Fostering a Sustainable Future at School of the Future

At School of the Future, students are most passionate about building school community through field trips to local places of interest. My teaching team is committed to finding valuable connections between this goal and sustainability issues. As of right now, the students have become interested in trips to the Discovery Center, local nursing homes, community gardens, and more through research. I intend to encourage students to interview community leaders at these locations so that they can learn more about key issues and how they may get involved. Students can use this information to write blog posts and spread them throughout the school community, perhaps on social media, email newsletters, or more. This could advance the students’ goal of building more fellowship and camaraderie within School of the Future. Students reading about their peers doing important things can encourage more action and involvement in these field trips.

It was initially difficult to rally student interest in environmental sustainability, but my teaching team soon discovered another important issue at the forefront of students’ minds: gun violence. Gun violence is critical to sustainable, safe neighborhoods. Moreover, there are many connections between community gardens, stewardship of the environment, and mitigation of gun violence in communities. I hope to explore this relationship through field trips and potential high school internships at the Mantua Urban Peace Garden as well as other gardens in the area. Recently, I have also compiled a list of potential anti-gun violence organizations in Philadelphia that may be willing to partner with School of the Future either through virtual speaking engagements, field trips, or internship opportunities for the students. These centers include the Institute for the Development of African American Youth, the Juvenile Law Center, and NOMO Foundation.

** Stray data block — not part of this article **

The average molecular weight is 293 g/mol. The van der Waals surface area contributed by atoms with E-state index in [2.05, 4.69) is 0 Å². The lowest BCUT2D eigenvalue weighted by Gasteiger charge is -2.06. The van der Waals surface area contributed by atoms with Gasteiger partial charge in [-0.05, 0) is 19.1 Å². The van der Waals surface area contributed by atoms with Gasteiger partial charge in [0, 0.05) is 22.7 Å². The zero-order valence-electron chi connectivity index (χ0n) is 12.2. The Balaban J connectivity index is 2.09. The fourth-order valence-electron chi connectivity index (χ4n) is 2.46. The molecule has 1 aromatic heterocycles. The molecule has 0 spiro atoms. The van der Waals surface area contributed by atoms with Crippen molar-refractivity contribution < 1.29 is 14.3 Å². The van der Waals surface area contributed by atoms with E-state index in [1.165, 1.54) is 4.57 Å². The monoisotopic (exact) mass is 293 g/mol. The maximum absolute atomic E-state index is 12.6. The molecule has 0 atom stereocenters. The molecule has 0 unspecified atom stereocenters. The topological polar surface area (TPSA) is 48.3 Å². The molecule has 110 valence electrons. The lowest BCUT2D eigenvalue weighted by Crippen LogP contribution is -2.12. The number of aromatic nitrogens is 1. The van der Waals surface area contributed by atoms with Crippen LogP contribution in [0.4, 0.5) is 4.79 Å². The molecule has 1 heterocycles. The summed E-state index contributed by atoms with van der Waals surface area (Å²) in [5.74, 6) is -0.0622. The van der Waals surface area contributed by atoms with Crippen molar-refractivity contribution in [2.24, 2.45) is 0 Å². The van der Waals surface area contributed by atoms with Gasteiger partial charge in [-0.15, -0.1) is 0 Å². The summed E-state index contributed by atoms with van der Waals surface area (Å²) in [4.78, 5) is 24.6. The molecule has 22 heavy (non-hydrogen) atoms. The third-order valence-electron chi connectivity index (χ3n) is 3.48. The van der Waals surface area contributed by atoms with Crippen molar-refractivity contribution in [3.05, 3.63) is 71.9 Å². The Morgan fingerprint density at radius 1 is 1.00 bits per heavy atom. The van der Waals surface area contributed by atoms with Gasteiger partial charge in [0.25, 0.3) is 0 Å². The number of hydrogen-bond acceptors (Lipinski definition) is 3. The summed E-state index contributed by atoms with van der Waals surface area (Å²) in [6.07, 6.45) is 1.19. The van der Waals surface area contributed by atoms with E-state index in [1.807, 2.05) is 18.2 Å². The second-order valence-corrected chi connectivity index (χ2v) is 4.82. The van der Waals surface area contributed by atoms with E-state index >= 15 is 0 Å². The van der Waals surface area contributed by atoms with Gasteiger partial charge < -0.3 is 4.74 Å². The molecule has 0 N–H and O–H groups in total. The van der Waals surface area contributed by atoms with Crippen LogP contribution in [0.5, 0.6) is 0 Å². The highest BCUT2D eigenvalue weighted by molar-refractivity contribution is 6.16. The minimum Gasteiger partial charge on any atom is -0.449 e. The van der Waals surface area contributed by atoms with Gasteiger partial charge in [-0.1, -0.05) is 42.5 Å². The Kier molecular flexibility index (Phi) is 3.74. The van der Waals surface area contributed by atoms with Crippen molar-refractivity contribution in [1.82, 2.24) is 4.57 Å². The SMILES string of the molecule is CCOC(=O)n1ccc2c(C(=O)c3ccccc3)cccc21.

Another ongoing challenge has been a shortage of staff, forcing many teachers to take on more class coverages than they can handle. This decreases the amount of extra time that teachers can spend planning trips for students, since many times even their lunch periods are occupied.

Nevertheless, School of the Future has successfully initiated a handful of local partnerships. Last month, the founder of Kids First Project visited students and introduced their efforts to mitigate child homelessness in cities. Another partnership is underway with the sites that offer discounted tickets through the Philly Art-Reach program. Our hope is that this partnership will make all field trips accessible and affordable to as many students as possible. Next, our team is looking forward to the latest field trip: a visit to the Shofuso Japanese House and Garden for the annual Sakura Matsuri Festival this upcoming week. The overarching goal is to plan one trip a month, gradually progress to two a month, and finally normalize one trip per week.

Lastly, in addition to the trips, our team is exploring the potential for a peer-to-peer tutoring program. This idea was spearheaded by Robert, a student of Ms. Conquest and Ms. Newman who has expressed interest in student-led academic support programs after-school. Tutoring would be instructed by students and facilitated by teachers. The program could also accommodate college and community partner visits that may be relevant to the tutoring subjects at hand. For instance, a local climate organizing group could visit on a day in which students are tutoring on topics in earth or environmental science. Though this concept is still in the incipient brainstorming stages, our teaching team looks forward to more student-generated ideas like it in the near future.

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